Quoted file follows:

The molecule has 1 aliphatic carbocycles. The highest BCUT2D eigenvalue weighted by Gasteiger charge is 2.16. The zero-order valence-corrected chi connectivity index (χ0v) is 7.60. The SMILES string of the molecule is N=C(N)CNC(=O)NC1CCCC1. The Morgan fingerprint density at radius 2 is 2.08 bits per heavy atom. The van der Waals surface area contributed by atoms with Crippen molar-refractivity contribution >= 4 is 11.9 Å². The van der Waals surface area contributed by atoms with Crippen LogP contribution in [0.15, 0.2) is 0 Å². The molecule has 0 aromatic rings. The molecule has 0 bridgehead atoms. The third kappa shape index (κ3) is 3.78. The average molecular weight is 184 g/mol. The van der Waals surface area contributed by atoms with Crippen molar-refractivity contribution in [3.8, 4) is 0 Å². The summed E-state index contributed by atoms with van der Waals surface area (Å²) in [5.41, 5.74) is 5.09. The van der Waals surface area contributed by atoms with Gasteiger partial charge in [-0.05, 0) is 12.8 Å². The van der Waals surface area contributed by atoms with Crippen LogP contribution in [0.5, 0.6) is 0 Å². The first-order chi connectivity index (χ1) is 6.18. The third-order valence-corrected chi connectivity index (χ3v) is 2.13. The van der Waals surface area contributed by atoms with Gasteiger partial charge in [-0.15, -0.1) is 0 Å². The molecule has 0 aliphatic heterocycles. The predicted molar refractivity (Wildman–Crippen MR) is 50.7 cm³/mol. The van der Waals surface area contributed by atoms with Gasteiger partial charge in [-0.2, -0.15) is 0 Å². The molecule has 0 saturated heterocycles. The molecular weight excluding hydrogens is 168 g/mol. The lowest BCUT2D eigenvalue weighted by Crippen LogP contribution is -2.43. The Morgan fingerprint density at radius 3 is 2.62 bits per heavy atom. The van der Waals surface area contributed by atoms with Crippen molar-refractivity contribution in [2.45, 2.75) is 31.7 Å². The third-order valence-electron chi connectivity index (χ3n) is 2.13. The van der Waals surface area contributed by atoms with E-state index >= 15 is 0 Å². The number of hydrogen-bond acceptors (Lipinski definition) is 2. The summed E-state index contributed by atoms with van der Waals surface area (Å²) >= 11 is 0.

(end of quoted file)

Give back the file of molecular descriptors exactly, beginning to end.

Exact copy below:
The molecule has 1 aliphatic carbocycles. The highest BCUT2D eigenvalue weighted by Gasteiger charge is 2.16. The zero-order valence-corrected chi connectivity index (χ0v) is 7.60. The SMILES string of the molecule is N=C(N)CNC(=O)NC1CCCC1. The Morgan fingerprint density at radius 2 is 2.08 bits per heavy atom. The van der Waals surface area contributed by atoms with Crippen molar-refractivity contribution >= 4 is 11.9 Å². The van der Waals surface area contributed by atoms with Crippen LogP contribution in [0.15, 0.2) is 0 Å². The molecule has 0 aromatic rings. The molecule has 0 bridgehead atoms. The third kappa shape index (κ3) is 3.78. The average molecular weight is 184 g/mol. The van der Waals surface area contributed by atoms with Crippen molar-refractivity contribution in [3.8, 4) is 0 Å². The summed E-state index contributed by atoms with van der Waals surface area (Å²) in [5.41, 5.74) is 5.09. The van der Waals surface area contributed by atoms with Gasteiger partial charge in [-0.05, 0) is 12.8 Å². The van der Waals surface area contributed by atoms with Crippen LogP contribution in [0.5, 0.6) is 0 Å². The first-order chi connectivity index (χ1) is 6.18. The third-order valence-corrected chi connectivity index (χ3v) is 2.13. The van der Waals surface area contributed by atoms with Gasteiger partial charge in [-0.15, -0.1) is 0 Å². The molecule has 0 aliphatic heterocycles. The predicted molar refractivity (Wildman–Crippen MR) is 50.7 cm³/mol. The van der Waals surface area contributed by atoms with Gasteiger partial charge in [-0.2, -0.15) is 0 Å². The molecule has 0 saturated heterocycles. The molecular weight excluding hydrogens is 168 g/mol. The lowest BCUT2D eigenvalue weighted by Crippen LogP contribution is -2.43. The Morgan fingerprint density at radius 3 is 2.62 bits per heavy atom. The van der Waals surface area contributed by atoms with Crippen molar-refractivity contribution in [2.45, 2.75) is 31.7 Å². The third-order valence-electron chi connectivity index (χ3n) is 2.13. The van der Waals surface area contributed by atoms with E-state index >= 15 is 0 Å². The number of hydrogen-bond acceptors (Lipinski definition) is 2. The summed E-state index contributed by atoms with van der Waals surface area (Å²) >= 11 is 0.